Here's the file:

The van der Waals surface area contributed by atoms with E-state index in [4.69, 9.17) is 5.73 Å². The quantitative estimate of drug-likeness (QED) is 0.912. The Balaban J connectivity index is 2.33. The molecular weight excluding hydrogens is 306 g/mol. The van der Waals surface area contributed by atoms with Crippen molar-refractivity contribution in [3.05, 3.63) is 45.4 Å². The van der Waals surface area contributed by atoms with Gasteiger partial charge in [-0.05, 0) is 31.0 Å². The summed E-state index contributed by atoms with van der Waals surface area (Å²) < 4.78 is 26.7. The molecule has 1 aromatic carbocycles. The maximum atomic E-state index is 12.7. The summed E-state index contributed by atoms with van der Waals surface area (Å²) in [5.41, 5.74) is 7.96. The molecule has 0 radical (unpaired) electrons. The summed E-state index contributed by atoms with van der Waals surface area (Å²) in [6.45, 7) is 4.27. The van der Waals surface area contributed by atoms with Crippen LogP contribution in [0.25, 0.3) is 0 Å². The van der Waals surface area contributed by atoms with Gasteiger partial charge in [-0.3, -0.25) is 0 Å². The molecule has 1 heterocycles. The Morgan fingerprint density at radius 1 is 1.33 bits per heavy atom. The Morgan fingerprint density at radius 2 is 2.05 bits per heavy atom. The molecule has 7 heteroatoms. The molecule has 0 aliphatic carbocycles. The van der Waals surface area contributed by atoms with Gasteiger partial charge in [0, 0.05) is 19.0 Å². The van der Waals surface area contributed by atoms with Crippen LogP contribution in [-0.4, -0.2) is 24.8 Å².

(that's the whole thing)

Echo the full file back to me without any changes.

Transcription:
The van der Waals surface area contributed by atoms with E-state index in [4.69, 9.17) is 5.73 Å². The quantitative estimate of drug-likeness (QED) is 0.912. The Balaban J connectivity index is 2.33. The molecular weight excluding hydrogens is 306 g/mol. The van der Waals surface area contributed by atoms with Crippen molar-refractivity contribution in [3.05, 3.63) is 45.4 Å². The van der Waals surface area contributed by atoms with Gasteiger partial charge in [-0.05, 0) is 31.0 Å². The summed E-state index contributed by atoms with van der Waals surface area (Å²) < 4.78 is 26.7. The molecule has 1 aromatic carbocycles. The maximum atomic E-state index is 12.7. The summed E-state index contributed by atoms with van der Waals surface area (Å²) in [5.41, 5.74) is 7.96. The molecule has 0 radical (unpaired) electrons. The summed E-state index contributed by atoms with van der Waals surface area (Å²) in [6.45, 7) is 4.27. The van der Waals surface area contributed by atoms with Crippen LogP contribution in [0.25, 0.3) is 0 Å². The van der Waals surface area contributed by atoms with Gasteiger partial charge in [-0.3, -0.25) is 0 Å². The molecule has 1 heterocycles. The Morgan fingerprint density at radius 1 is 1.33 bits per heavy atom. The Morgan fingerprint density at radius 2 is 2.05 bits per heavy atom. The molecule has 7 heteroatoms. The molecule has 0 aliphatic carbocycles. The van der Waals surface area contributed by atoms with Gasteiger partial charge in [0, 0.05) is 19.0 Å². The van der Waals surface area contributed by atoms with Crippen LogP contribution in [-0.4, -0.2) is 24.8 Å².